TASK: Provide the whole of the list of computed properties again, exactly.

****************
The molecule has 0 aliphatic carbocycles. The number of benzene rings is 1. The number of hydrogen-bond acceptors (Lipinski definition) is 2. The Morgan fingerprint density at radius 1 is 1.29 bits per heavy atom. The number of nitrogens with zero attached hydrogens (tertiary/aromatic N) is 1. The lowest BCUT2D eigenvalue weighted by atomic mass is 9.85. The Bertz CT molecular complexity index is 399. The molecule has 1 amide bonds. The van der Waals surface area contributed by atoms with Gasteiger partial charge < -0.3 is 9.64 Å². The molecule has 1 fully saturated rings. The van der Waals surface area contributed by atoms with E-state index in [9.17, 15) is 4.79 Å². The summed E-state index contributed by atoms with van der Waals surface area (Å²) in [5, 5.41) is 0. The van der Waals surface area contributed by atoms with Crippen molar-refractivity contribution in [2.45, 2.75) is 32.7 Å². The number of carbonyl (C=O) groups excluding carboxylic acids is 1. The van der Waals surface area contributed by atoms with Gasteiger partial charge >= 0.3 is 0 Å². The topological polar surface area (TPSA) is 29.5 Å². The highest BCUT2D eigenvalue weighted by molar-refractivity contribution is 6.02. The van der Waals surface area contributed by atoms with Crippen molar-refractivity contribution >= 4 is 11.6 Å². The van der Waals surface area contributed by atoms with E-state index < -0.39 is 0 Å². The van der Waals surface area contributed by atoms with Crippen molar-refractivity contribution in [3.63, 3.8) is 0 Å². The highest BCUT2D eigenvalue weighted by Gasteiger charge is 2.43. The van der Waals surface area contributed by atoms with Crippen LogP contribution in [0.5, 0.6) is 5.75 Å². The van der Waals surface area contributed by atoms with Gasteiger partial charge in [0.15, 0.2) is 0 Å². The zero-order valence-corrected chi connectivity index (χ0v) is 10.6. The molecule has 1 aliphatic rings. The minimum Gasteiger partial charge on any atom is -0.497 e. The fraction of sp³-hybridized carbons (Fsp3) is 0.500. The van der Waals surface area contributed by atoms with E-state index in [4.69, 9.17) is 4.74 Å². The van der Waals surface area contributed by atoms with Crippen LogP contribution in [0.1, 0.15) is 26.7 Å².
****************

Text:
The molecule has 0 aliphatic carbocycles. The number of benzene rings is 1. The number of hydrogen-bond acceptors (Lipinski definition) is 2. The Morgan fingerprint density at radius 1 is 1.29 bits per heavy atom. The number of nitrogens with zero attached hydrogens (tertiary/aromatic N) is 1. The lowest BCUT2D eigenvalue weighted by atomic mass is 9.85. The Bertz CT molecular complexity index is 399. The molecule has 1 amide bonds. The van der Waals surface area contributed by atoms with Gasteiger partial charge < -0.3 is 9.64 Å². The molecule has 1 fully saturated rings. The van der Waals surface area contributed by atoms with E-state index in [9.17, 15) is 4.79 Å². The summed E-state index contributed by atoms with van der Waals surface area (Å²) in [5, 5.41) is 0. The van der Waals surface area contributed by atoms with Crippen molar-refractivity contribution in [2.45, 2.75) is 32.7 Å². The number of carbonyl (C=O) groups excluding carboxylic acids is 1. The van der Waals surface area contributed by atoms with Gasteiger partial charge >= 0.3 is 0 Å². The topological polar surface area (TPSA) is 29.5 Å². The highest BCUT2D eigenvalue weighted by molar-refractivity contribution is 6.02. The van der Waals surface area contributed by atoms with Crippen molar-refractivity contribution >= 4 is 11.6 Å². The van der Waals surface area contributed by atoms with E-state index < -0.39 is 0 Å². The van der Waals surface area contributed by atoms with Crippen molar-refractivity contribution in [3.63, 3.8) is 0 Å². The highest BCUT2D eigenvalue weighted by Gasteiger charge is 2.43. The van der Waals surface area contributed by atoms with Crippen LogP contribution in [0.5, 0.6) is 5.75 Å². The van der Waals surface area contributed by atoms with Gasteiger partial charge in [0.15, 0.2) is 0 Å². The zero-order valence-corrected chi connectivity index (χ0v) is 10.6. The molecule has 1 aliphatic rings. The minimum Gasteiger partial charge on any atom is -0.497 e. The fraction of sp³-hybridized carbons (Fsp3) is 0.500. The van der Waals surface area contributed by atoms with E-state index in [4.69, 9.17) is 4.74 Å². The van der Waals surface area contributed by atoms with Crippen LogP contribution in [0.1, 0.15) is 26.7 Å².